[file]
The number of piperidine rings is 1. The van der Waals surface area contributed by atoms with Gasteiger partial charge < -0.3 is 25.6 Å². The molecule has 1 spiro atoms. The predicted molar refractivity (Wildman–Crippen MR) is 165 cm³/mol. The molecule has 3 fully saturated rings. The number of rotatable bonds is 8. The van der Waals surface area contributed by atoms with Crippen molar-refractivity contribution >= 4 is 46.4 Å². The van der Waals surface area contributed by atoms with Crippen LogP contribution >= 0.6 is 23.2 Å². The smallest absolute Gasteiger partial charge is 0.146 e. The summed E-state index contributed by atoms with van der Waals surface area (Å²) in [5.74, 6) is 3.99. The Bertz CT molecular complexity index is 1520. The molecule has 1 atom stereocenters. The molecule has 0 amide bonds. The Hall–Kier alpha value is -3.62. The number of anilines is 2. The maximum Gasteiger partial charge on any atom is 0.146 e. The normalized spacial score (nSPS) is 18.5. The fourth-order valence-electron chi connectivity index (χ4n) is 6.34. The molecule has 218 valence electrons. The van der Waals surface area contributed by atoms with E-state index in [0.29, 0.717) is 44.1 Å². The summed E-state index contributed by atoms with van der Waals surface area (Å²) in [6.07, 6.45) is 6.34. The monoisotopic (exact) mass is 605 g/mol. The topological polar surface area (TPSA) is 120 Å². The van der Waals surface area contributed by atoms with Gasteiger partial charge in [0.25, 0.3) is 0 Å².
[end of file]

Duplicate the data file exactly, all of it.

The number of piperidine rings is 1. The van der Waals surface area contributed by atoms with Gasteiger partial charge < -0.3 is 25.6 Å². The molecule has 1 spiro atoms. The predicted molar refractivity (Wildman–Crippen MR) is 165 cm³/mol. The molecule has 3 fully saturated rings. The number of rotatable bonds is 8. The van der Waals surface area contributed by atoms with Crippen molar-refractivity contribution >= 4 is 46.4 Å². The van der Waals surface area contributed by atoms with Crippen LogP contribution >= 0.6 is 23.2 Å². The smallest absolute Gasteiger partial charge is 0.146 e. The summed E-state index contributed by atoms with van der Waals surface area (Å²) in [5.74, 6) is 3.99. The Bertz CT molecular complexity index is 1520. The molecule has 1 atom stereocenters. The molecule has 0 amide bonds. The Hall–Kier alpha value is -3.62. The number of anilines is 2. The maximum Gasteiger partial charge on any atom is 0.146 e. The normalized spacial score (nSPS) is 18.5. The fourth-order valence-electron chi connectivity index (χ4n) is 6.34. The molecule has 218 valence electrons. The van der Waals surface area contributed by atoms with E-state index in [0.29, 0.717) is 44.1 Å². The summed E-state index contributed by atoms with van der Waals surface area (Å²) in [6.07, 6.45) is 6.34. The monoisotopic (exact) mass is 605 g/mol. The topological polar surface area (TPSA) is 120 Å². The van der Waals surface area contributed by atoms with Gasteiger partial charge in [0.25, 0.3) is 0 Å².